The Proposition That ' Different Personalities Contribute For Effective Teams '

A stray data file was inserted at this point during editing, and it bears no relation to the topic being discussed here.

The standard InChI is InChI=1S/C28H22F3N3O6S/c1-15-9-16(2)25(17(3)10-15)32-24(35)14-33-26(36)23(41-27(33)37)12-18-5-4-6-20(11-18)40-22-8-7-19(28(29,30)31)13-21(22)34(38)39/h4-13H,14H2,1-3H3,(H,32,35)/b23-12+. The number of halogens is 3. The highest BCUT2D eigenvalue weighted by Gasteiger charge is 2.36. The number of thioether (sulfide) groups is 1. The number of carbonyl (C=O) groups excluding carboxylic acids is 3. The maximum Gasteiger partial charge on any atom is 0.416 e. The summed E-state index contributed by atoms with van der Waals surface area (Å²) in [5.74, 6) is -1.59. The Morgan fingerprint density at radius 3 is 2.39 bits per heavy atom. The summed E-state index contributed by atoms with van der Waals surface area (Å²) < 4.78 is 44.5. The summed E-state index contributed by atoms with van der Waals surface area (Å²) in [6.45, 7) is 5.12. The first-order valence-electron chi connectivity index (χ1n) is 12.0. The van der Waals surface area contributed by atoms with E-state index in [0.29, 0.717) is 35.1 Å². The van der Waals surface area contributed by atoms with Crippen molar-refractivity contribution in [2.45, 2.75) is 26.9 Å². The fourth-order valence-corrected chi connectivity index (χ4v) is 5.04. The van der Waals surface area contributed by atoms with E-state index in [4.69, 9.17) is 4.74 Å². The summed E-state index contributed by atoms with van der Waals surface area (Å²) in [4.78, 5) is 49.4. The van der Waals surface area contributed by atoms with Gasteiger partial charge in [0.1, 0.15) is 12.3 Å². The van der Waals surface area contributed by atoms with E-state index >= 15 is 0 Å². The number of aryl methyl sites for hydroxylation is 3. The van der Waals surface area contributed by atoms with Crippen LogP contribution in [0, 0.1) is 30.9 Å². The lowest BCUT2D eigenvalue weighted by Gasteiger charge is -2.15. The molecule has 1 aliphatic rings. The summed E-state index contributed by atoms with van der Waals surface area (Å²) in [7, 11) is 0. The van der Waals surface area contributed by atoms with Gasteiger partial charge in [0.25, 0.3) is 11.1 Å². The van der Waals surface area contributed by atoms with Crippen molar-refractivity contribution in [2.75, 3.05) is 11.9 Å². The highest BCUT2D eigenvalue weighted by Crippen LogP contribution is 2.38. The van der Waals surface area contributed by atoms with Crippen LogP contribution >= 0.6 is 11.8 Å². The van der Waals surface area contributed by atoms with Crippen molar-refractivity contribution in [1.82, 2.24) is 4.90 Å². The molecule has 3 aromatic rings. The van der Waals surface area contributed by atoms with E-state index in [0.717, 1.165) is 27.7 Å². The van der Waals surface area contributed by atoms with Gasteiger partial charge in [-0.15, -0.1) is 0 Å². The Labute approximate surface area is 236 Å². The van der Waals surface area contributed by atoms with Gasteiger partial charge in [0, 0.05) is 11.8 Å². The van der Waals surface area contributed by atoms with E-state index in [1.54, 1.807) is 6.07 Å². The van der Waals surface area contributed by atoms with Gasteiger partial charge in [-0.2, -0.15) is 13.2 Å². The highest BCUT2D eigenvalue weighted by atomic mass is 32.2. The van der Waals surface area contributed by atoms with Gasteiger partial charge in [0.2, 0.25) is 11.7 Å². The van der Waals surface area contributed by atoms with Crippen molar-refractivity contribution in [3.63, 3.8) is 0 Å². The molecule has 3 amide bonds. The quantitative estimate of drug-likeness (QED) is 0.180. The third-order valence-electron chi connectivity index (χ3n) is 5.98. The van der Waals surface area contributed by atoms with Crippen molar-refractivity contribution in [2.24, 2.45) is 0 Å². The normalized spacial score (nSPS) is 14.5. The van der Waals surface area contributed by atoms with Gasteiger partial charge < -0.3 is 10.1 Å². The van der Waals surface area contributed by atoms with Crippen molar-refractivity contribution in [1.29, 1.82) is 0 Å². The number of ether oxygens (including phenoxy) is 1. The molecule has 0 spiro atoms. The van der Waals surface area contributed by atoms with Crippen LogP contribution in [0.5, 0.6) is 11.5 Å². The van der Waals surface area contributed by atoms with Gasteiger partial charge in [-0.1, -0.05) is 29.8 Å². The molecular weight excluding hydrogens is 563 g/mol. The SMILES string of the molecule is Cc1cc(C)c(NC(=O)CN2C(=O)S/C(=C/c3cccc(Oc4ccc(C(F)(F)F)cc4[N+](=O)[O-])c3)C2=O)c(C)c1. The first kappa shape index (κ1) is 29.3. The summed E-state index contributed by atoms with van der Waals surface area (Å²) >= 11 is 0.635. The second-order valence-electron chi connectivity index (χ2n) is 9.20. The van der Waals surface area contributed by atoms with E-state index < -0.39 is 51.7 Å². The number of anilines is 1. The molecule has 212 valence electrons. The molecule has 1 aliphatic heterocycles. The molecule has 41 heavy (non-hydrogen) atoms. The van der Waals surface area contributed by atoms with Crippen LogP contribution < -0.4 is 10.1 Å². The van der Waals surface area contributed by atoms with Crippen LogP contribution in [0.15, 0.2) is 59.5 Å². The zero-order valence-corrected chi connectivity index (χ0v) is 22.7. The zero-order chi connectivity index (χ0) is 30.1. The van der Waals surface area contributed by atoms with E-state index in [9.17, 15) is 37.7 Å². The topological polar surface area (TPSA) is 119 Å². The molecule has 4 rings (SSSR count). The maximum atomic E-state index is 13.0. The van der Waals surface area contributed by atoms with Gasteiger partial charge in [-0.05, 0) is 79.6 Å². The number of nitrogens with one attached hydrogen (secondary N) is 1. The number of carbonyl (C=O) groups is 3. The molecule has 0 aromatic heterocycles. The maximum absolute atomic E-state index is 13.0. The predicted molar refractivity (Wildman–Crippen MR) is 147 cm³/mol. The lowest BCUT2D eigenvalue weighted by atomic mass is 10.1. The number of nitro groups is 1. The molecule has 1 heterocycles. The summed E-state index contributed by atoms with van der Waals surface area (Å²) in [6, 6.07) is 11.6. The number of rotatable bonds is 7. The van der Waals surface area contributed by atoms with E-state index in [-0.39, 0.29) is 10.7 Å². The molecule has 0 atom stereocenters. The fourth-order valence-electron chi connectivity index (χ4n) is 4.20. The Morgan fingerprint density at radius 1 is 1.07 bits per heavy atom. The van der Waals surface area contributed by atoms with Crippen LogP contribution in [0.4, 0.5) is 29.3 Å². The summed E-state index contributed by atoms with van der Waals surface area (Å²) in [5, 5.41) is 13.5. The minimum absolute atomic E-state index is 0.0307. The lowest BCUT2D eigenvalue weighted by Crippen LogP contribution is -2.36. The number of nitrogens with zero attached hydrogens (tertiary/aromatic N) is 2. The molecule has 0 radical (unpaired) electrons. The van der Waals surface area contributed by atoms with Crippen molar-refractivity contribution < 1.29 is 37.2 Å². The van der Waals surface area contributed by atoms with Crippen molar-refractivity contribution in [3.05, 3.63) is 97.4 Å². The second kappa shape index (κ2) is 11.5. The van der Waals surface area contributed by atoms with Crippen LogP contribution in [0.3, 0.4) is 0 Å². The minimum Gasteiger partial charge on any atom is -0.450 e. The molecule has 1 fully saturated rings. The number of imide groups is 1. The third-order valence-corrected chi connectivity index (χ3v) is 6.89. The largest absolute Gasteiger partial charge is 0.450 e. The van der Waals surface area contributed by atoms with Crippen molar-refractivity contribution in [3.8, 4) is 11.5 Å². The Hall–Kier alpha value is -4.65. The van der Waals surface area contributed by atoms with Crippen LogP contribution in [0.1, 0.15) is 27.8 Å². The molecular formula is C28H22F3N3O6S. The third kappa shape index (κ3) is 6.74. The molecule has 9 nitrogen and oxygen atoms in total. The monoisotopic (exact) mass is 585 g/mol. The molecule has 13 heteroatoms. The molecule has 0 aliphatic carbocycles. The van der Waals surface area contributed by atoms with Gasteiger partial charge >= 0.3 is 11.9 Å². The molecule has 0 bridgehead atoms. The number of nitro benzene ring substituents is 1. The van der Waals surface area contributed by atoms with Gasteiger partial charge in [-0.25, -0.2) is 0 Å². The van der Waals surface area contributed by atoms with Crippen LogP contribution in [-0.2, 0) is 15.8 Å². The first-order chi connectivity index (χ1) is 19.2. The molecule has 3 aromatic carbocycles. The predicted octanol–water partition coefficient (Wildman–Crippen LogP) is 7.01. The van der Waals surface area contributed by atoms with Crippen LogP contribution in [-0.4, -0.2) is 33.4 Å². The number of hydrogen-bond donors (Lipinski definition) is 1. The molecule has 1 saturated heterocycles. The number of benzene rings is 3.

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The purpose of this assignment is to explore the Proposition that ‘Different Personalities contribute to Effective Teams’. Learning styles is defined as the process that learners use to sort and process information (Cano, Garton & Raven, 1992). Eysenck (1978) who developed the personality theories of Extraversion (E), Neuroticism (N) and Psychoticism (P), noted that personality and learning are closely related. Furthermore it was also found that there is a large overlap between personality and learning styles (Jackson & Lawty-Jones, 1996) and Duff, Boyle, Dunleavy and Ferguson (2004) state that an individuals learning orientation and approach to learning, is partially determined by their personality. There is a lot of research (Duff & Duffy, 2002; Lhori-Posey, 2003; Coffield et al., 2004; Reynold & Vince, 2007; Welsh et al., 2007; Hornyak et al., 2007; Herbert & Stenfors, 2007; Sievers, 2007; Hyde, 2007; Kayes, 2007; Garcia et al., 2007; Demirbas & Demirkan, 2007; Armstrong & Mahmud, 2008; Li et al., 2008) that shows people have a dominant learning style but can also have a mixture of others. In this assignment I will provide evidence off different theories which support learning styles and investigate different learning models such as Kolbs (1984) and Honey and Mumford (1986). Different personalities can depict suitable team roles but in order to decide if these contribute to effective teams I will examine team theories such as Meredith Belbins Team roles (1981, 1993) and

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